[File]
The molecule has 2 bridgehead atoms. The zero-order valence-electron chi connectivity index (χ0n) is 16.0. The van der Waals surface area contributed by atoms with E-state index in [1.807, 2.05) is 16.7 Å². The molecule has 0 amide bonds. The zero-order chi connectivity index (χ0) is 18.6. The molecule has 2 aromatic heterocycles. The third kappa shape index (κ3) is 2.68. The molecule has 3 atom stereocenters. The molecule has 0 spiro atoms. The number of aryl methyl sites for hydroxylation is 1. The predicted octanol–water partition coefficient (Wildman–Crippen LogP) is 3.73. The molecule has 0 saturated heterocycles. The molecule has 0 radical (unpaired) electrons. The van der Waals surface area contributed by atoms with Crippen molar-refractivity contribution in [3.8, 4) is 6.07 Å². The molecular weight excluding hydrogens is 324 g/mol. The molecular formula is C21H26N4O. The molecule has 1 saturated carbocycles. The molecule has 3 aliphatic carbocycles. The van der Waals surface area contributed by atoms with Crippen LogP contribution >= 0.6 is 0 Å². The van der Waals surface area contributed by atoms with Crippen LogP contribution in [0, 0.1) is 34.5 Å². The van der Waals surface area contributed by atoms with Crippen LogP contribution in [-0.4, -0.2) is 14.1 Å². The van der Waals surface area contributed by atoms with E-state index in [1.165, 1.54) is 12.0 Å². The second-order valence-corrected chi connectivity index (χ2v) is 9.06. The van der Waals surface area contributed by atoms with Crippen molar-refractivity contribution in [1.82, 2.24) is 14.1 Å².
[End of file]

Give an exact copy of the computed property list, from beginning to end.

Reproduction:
The molecule has 2 bridgehead atoms. The zero-order valence-electron chi connectivity index (χ0n) is 16.0. The van der Waals surface area contributed by atoms with E-state index in [1.807, 2.05) is 16.7 Å². The molecule has 0 amide bonds. The zero-order chi connectivity index (χ0) is 18.6. The molecule has 2 aromatic heterocycles. The third kappa shape index (κ3) is 2.68. The molecule has 3 atom stereocenters. The molecule has 0 spiro atoms. The number of aryl methyl sites for hydroxylation is 1. The predicted octanol–water partition coefficient (Wildman–Crippen LogP) is 3.73. The molecule has 0 saturated heterocycles. The molecule has 0 radical (unpaired) electrons. The van der Waals surface area contributed by atoms with Crippen molar-refractivity contribution in [3.8, 4) is 6.07 Å². The molecular weight excluding hydrogens is 324 g/mol. The molecular formula is C21H26N4O. The molecule has 1 saturated carbocycles. The molecule has 3 aliphatic carbocycles. The van der Waals surface area contributed by atoms with Crippen LogP contribution >= 0.6 is 0 Å². The van der Waals surface area contributed by atoms with Crippen LogP contribution in [0, 0.1) is 34.5 Å². The van der Waals surface area contributed by atoms with Crippen LogP contribution in [-0.4, -0.2) is 14.1 Å². The van der Waals surface area contributed by atoms with E-state index in [1.165, 1.54) is 12.0 Å². The second-order valence-corrected chi connectivity index (χ2v) is 9.06. The van der Waals surface area contributed by atoms with Crippen molar-refractivity contribution in [1.82, 2.24) is 14.1 Å².